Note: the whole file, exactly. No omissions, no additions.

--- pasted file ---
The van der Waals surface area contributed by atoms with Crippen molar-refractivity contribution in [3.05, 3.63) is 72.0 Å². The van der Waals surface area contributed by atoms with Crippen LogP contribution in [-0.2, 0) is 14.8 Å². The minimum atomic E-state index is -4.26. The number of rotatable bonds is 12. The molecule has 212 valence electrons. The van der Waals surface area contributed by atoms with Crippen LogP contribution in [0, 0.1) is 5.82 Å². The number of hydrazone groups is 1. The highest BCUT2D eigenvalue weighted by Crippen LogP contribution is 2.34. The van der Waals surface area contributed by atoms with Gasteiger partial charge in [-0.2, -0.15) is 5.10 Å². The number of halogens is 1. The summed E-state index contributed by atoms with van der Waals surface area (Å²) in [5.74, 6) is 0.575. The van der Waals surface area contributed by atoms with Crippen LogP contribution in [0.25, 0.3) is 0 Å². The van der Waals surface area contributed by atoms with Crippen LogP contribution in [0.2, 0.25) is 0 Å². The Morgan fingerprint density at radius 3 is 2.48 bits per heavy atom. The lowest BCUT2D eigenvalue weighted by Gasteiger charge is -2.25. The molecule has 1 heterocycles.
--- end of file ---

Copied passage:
The van der Waals surface area contributed by atoms with Crippen molar-refractivity contribution in [3.05, 3.63) is 72.0 Å². The van der Waals surface area contributed by atoms with Crippen LogP contribution in [-0.2, 0) is 14.8 Å². The minimum atomic E-state index is -4.26. The number of rotatable bonds is 12. The molecule has 212 valence electrons. The van der Waals surface area contributed by atoms with Crippen LogP contribution in [0, 0.1) is 5.82 Å². The number of hydrazone groups is 1. The highest BCUT2D eigenvalue weighted by Crippen LogP contribution is 2.34. The van der Waals surface area contributed by atoms with Gasteiger partial charge in [-0.2, -0.15) is 5.10 Å². The number of halogens is 1. The summed E-state index contributed by atoms with van der Waals surface area (Å²) in [5.74, 6) is 0.575. The van der Waals surface area contributed by atoms with Crippen LogP contribution in [0.25, 0.3) is 0 Å². The van der Waals surface area contributed by atoms with Crippen LogP contribution in [0.2, 0.25) is 0 Å². The Morgan fingerprint density at radius 3 is 2.48 bits per heavy atom. The lowest BCUT2D eigenvalue weighted by Gasteiger charge is -2.25. The molecule has 1 heterocycles.